I’ve been drumming into clients (and bosses before that) the importance of knowing what their purpose is for as long as I’ve been helping people get their message across.
In truth, I’ve only really talked in terms of a “purpose” in the last few years as it has become more widely accepted. Previously I might have just asked plainly whether they knew why they were doing something - whether giving a speech, writing an article or appearing on the TV. It may seem an obvious thing but all too often people undertake communication activities without knowing why or whether it supports their strategic aims.
For individuals having a purpose has been proven to be a good thing as it boosts performance, resilience and even your health. Some people have one purpose that covers all they do. Others develop a purpose in an area of development or to achieve a specific goal which is frequently how I use the concept with my coaching and training clients.
For example, I help people to communicate better and so grow their business, get elected or motivate others to take positive action. This gives me my general (business) purpose every day keeping me motivated and doing good work.
Seeing and hearing about a strong purpose from big business is something relatively new but increasingly expected and brings me to this week’s award winner.
Larry Fink, Chairman and CEO of Blackrock, the global investment giant writes a letter to CEOs every year in which he advocates action that will drive long-term growth and, in turn, drive return on investment for Blackrock’s clients.
As Fink explained in a LinkedIn post, “I wrote this year’s letter in the context of society’s rising expectations for companies. People are demanding that companies have a social purpose and demonstrate leadership on key issues. And they are right to: without a sense of purpose, no company, either public or private, can achieve its full potential or meet its obligations to society.”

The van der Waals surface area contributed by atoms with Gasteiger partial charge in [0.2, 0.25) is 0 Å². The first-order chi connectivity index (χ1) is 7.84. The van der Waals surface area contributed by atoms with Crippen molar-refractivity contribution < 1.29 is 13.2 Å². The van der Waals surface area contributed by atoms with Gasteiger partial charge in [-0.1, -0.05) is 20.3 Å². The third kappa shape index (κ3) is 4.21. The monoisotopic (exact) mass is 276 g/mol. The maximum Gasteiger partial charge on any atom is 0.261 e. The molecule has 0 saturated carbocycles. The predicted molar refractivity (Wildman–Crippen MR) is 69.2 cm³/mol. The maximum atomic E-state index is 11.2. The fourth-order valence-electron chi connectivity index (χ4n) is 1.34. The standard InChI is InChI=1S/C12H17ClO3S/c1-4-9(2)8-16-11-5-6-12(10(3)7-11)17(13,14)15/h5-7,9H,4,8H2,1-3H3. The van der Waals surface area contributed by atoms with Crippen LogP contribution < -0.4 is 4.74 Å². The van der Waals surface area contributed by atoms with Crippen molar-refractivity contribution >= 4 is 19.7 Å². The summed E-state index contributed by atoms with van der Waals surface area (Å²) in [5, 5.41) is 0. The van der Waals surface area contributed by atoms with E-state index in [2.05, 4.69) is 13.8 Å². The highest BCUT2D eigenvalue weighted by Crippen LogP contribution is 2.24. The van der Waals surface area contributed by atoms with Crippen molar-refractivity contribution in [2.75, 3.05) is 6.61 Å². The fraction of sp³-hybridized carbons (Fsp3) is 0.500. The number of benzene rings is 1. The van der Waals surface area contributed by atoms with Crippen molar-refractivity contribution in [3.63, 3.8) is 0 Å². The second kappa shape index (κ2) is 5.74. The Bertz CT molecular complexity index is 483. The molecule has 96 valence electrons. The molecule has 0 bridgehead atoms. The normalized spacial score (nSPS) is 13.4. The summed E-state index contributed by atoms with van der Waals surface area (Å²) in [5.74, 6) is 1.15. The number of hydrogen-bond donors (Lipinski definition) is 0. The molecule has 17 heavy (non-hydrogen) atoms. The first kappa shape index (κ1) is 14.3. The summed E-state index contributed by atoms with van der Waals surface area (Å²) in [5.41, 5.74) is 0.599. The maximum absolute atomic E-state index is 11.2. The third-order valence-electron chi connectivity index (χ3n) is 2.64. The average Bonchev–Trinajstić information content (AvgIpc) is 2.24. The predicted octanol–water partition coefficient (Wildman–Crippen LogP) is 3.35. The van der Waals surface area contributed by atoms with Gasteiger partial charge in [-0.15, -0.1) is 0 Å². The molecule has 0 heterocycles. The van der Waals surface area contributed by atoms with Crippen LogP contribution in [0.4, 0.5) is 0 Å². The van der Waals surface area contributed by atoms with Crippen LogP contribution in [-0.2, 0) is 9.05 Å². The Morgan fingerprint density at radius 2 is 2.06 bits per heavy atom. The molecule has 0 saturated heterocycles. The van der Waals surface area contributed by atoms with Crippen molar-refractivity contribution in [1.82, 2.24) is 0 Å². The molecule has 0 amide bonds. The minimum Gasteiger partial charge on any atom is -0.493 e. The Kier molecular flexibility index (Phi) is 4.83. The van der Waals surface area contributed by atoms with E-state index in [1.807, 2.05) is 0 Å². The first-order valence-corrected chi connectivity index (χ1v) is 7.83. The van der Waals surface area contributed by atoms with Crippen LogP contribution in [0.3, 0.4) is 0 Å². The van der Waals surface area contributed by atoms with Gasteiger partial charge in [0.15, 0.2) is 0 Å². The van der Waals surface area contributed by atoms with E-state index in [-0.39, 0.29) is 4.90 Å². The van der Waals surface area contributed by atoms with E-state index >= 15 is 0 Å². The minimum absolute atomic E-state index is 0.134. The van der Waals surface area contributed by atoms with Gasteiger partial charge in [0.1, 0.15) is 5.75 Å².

The letter itself is long and detailed covering the role of government in the 21st Century to business strategy via structural trends such as climate change.
What underpinned Fink’s narrative was that business needs to do more and be seen and heard doing more as governments globally fail to prepare for the future. If businesses do fill this perceived void then they are more likely to thrive. If they fail to operate with a sense of purpose they will come under increased pressures from internal and external stakeholders that will undermine their financial bottom line.
No longer is it good enough to have the CSR programme box ticked. Businesses need to understand their broader role and their responsibilities to employees, customers and wider society. We should see a greater emphasis on the role of the corporate communications team if Fink is right. It is an interesting and challenging call for change, particularly coming from someone with so much power to decide which companies are worth investing in, and is why Larry Fink is my Communicator of the Week.
Communicator of the Week is written by Edward Staite.
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